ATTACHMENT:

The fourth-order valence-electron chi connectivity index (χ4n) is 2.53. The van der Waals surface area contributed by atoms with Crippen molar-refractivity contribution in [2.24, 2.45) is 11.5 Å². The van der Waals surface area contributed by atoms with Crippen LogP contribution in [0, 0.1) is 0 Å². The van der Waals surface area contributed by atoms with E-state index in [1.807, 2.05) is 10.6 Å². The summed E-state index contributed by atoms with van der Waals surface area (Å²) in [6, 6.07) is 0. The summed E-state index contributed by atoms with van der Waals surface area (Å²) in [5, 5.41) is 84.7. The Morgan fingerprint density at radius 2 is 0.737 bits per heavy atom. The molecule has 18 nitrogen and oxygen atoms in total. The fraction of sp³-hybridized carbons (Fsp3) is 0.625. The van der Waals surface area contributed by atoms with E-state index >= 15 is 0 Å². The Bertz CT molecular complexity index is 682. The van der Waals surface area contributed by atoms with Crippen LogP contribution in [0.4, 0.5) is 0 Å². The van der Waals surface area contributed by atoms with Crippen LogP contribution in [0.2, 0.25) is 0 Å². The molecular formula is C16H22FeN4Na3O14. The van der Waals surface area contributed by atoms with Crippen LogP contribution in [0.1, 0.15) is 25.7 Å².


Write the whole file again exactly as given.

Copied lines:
The fourth-order valence-electron chi connectivity index (χ4n) is 2.53. The van der Waals surface area contributed by atoms with Crippen molar-refractivity contribution in [2.24, 2.45) is 11.5 Å². The van der Waals surface area contributed by atoms with Crippen LogP contribution in [0, 0.1) is 0 Å². The van der Waals surface area contributed by atoms with E-state index in [1.807, 2.05) is 10.6 Å². The summed E-state index contributed by atoms with van der Waals surface area (Å²) in [6, 6.07) is 0. The summed E-state index contributed by atoms with van der Waals surface area (Å²) in [5, 5.41) is 84.7. The Morgan fingerprint density at radius 2 is 0.737 bits per heavy atom. The molecule has 18 nitrogen and oxygen atoms in total. The fraction of sp³-hybridized carbons (Fsp3) is 0.625. The van der Waals surface area contributed by atoms with E-state index >= 15 is 0 Å². The Bertz CT molecular complexity index is 682. The van der Waals surface area contributed by atoms with Crippen LogP contribution in [0.4, 0.5) is 0 Å². The van der Waals surface area contributed by atoms with Crippen LogP contribution in [0.2, 0.25) is 0 Å². The molecular formula is C16H22FeN4Na3O14. The van der Waals surface area contributed by atoms with Crippen LogP contribution in [0.1, 0.15) is 25.7 Å².